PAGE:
Chief among these is the narrow, but iron fisted, control spend-happy Democrats have in the Iowa Senate.  Pragmatically speaking, one could argue it doesn’t make much sense to propose large initiatives that are effectively dead on arrival in the Senate.  In addition to this it is hard to get movement in these areas when one of the major players, the governor, is not fully on board.  Let’s face it, while he is undoubtedly a strong Republican—he isn’t exactly going to be caffeinating any bodies of water under the cover of darkness any time soon.

Realistically the most valid reason is the predetermined circumstances surrounding this session.  All the oxygen is being consumed by the massively involved efforts left over from last session, which include preventing built-in tax increases, re-structuring mental health services, and a flailing attempt at education reform.  A final thing that deserves mention is that they have been put on defense by having to block a continuing parade of costly bills introduced by the Democrats most Liberal wing.  Stay tuned as The Conservative Reader: Iowa will be posting an analysis of these proposals in the near future.

Some Boldness Would Suffice

I think that most Tea Party supporters in Iowa have, so far, looked at the variety of factors in play and given a pass to the fiscal-hawk wing of our legislature.  Most of us are reasonable in our expectations and we realize that big political results are hard to come by.  That being said, the time to at least start articulating a vision and making the case that real tax cuts will only follow real spending cuts is at hand.  At this point we are not even demanding deliverables—even some boldness would suffice.

An example of this boldness has been displayed recently by Sen. Brad Zaun, and everyone in the movement should take the time to drop him a note of moral support.  Knowing that it would not even survive funnel week, Sen. Zaun proposed a bold bill that contains a future vision of education in Iowa that is worth fighting for.  Directly following this session other Tea Party leaning members would be wise to start following suit.  It is their job to start constructing an agenda and a platform that can eventually cut taxes by cutting spending.

So, has the Tea Party Movement in Iowa crested?

While it is fair to reserve final judgment on this, the lack of real legislative results proves at the minimum it has receded.  As of right now the Tea Party trajectory in Iowa closely resembles the illegal immigration outrage that came to a National boil in early 2008—a huge movement that has delivered small victories along the way before largely fading.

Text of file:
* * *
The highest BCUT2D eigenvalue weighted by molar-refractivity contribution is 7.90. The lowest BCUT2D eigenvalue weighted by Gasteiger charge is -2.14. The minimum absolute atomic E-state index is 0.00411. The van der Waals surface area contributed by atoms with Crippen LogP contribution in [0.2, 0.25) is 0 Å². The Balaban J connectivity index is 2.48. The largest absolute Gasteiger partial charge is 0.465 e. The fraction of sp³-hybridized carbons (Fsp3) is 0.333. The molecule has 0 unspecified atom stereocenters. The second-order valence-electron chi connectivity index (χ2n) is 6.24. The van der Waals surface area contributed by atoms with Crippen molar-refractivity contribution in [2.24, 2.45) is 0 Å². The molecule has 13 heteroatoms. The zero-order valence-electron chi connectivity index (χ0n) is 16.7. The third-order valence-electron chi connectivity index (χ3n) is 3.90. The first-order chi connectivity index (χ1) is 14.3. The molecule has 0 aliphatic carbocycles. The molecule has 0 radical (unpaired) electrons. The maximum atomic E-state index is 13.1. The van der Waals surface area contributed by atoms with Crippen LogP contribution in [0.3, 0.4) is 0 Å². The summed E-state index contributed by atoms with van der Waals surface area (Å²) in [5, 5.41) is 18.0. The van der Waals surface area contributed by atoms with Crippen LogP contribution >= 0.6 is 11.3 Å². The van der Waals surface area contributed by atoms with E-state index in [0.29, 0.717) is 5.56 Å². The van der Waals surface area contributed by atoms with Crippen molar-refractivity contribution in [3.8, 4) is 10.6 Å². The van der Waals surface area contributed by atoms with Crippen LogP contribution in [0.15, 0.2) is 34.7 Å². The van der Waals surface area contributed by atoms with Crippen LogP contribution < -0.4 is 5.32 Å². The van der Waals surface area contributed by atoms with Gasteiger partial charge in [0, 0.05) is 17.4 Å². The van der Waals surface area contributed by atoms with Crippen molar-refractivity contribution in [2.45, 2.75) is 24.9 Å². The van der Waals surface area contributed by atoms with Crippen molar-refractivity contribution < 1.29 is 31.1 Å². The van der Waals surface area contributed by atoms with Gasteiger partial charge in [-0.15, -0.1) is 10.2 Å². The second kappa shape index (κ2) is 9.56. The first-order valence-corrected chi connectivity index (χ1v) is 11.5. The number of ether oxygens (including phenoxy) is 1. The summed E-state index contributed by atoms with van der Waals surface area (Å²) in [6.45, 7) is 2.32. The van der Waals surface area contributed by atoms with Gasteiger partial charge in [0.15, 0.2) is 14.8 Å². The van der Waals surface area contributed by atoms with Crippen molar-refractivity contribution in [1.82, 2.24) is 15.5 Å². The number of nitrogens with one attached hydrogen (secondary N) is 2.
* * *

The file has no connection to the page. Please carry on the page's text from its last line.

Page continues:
After providing the weight for the water displacement which created the wave in 2010, many fiscally concerned Iowans are standing on the shore in 2012 with only soggy ankles.  I suspect that the political energy needed to make the case statewide for smaller government is still readily available.  What is needed at this point is a tightly formed caucus with a vision supported by pieces of actual legislation.

Without brave and principled leadership this movement cannot be sustained…we will be watching.

Zaun Leads Boswell In New Poll

Zaun Leads Boswell In New Poll

The following was released by the Polk County Republican Party:

The Polk County Republican Party commissioned a poll in Iowa’s 3rd Congressional District that shows Republican Brad Zaun leading by 7.3% points in a head to head match-up with incumbent Leonard Boswell.

“These numbers are very encouraging for Senator Zaun and Republicans across the board.  It is clear voters in central Iowa are looking for new, principled leadership,” said Chairman of the Republican Party of Iowa Matt Strawn.

Other highlights in the survey include:

  • Zaun beats Boswell in Polk County, 46.5% to 38.4%
  • Among Independent voters, Zaun again leads Boswell, 41.3% to 31.7%
  • Boswell hard re-elect is only at 24.7% with a total re-elect of 34%, but 51.3% of voters say it’s time for a new person
  • 25.4% of Democrats say it’s ‘definitely time’ for a new person
  • Zaun earns support from 26.2% of Democrats

“Polk County Republicans are more organized and energized than ever before.  These numbers confirm what we’re seeing on the ground.   We’re going to do our part to support candidates like Brad Zaun both financially and organizationally and help them to victory in November,” concluded  Chairman of the Polk County Republican Party John Bloom.

The survey consisted of 300 likely general election voters and has a margin of error of +/- 5.6%.   The 300 completes were comprised of 21% independent voters, 42% Democrats and 37% Republicans with 66% of the respondents being from Polk and the rest geographically proportioned from the remainder of the 3rd District.  The survey was conducted by Victory Enterprises out of Davenport, Iowa.

    Log in